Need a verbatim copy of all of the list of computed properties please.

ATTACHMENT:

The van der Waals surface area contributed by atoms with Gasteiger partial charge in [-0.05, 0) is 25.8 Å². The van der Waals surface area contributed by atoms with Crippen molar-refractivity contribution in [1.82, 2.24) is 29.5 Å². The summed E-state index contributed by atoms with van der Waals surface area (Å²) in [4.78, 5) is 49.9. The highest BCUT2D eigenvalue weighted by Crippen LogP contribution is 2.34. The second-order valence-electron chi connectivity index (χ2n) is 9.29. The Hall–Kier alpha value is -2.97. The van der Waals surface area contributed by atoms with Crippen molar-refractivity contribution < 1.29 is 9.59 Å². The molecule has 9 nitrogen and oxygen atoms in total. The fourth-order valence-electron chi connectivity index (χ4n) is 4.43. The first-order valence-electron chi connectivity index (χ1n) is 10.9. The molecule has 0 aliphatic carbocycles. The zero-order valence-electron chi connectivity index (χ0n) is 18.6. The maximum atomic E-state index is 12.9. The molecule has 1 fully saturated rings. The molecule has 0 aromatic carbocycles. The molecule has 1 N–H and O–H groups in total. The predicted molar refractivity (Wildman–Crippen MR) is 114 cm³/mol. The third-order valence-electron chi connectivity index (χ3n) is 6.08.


The van der Waals surface area contributed by atoms with Gasteiger partial charge in [-0.05, 0) is 25.8 Å². The van der Waals surface area contributed by atoms with Crippen molar-refractivity contribution in [1.82, 2.24) is 29.5 Å². The summed E-state index contributed by atoms with van der Waals surface area (Å²) in [4.78, 5) is 49.9. The highest BCUT2D eigenvalue weighted by Crippen LogP contribution is 2.34. The second-order valence-electron chi connectivity index (χ2n) is 9.29. The Hall–Kier alpha value is -2.97. The van der Waals surface area contributed by atoms with Crippen molar-refractivity contribution < 1.29 is 9.59 Å². The molecule has 9 nitrogen and oxygen atoms in total. The fourth-order valence-electron chi connectivity index (χ4n) is 4.43. The first-order valence-electron chi connectivity index (χ1n) is 10.9. The molecule has 0 aliphatic carbocycles. The zero-order valence-electron chi connectivity index (χ0n) is 18.6. The maximum atomic E-state index is 12.9. The molecule has 1 fully saturated rings. The molecule has 0 aromatic carbocycles. The molecule has 1 N–H and O–H groups in total. The predicted molar refractivity (Wildman–Crippen MR) is 114 cm³/mol. The third-order valence-electron chi connectivity index (χ3n) is 6.08.